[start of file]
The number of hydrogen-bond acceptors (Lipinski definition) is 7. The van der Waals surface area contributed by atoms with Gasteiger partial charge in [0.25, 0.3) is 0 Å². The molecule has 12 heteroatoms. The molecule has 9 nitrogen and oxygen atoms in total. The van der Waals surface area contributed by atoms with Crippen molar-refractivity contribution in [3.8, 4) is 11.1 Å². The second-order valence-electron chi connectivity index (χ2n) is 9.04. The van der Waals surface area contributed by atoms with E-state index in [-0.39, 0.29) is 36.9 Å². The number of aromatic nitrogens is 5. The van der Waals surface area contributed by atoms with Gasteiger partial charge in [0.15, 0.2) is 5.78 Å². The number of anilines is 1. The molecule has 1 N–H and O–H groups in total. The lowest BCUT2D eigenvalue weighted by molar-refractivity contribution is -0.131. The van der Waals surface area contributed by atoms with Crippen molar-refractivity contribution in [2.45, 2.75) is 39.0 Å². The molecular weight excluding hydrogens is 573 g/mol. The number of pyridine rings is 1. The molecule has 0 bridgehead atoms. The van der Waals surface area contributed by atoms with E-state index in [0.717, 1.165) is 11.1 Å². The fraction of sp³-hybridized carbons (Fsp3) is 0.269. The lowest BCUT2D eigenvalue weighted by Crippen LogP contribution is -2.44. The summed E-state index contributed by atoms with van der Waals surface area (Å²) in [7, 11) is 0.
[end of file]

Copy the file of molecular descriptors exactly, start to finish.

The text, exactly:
The number of hydrogen-bond acceptors (Lipinski definition) is 7. The van der Waals surface area contributed by atoms with Gasteiger partial charge in [0.25, 0.3) is 0 Å². The molecule has 12 heteroatoms. The molecule has 9 nitrogen and oxygen atoms in total. The van der Waals surface area contributed by atoms with Crippen molar-refractivity contribution in [3.8, 4) is 11.1 Å². The second-order valence-electron chi connectivity index (χ2n) is 9.04. The van der Waals surface area contributed by atoms with E-state index in [-0.39, 0.29) is 36.9 Å². The number of aromatic nitrogens is 5. The van der Waals surface area contributed by atoms with Gasteiger partial charge in [0.15, 0.2) is 5.78 Å². The number of anilines is 1. The molecule has 1 N–H and O–H groups in total. The lowest BCUT2D eigenvalue weighted by molar-refractivity contribution is -0.131. The van der Waals surface area contributed by atoms with Crippen molar-refractivity contribution in [2.45, 2.75) is 39.0 Å². The molecular weight excluding hydrogens is 573 g/mol. The number of pyridine rings is 1. The molecule has 0 bridgehead atoms. The van der Waals surface area contributed by atoms with E-state index in [0.717, 1.165) is 11.1 Å². The fraction of sp³-hybridized carbons (Fsp3) is 0.269. The lowest BCUT2D eigenvalue weighted by Crippen LogP contribution is -2.44. The summed E-state index contributed by atoms with van der Waals surface area (Å²) in [7, 11) is 0.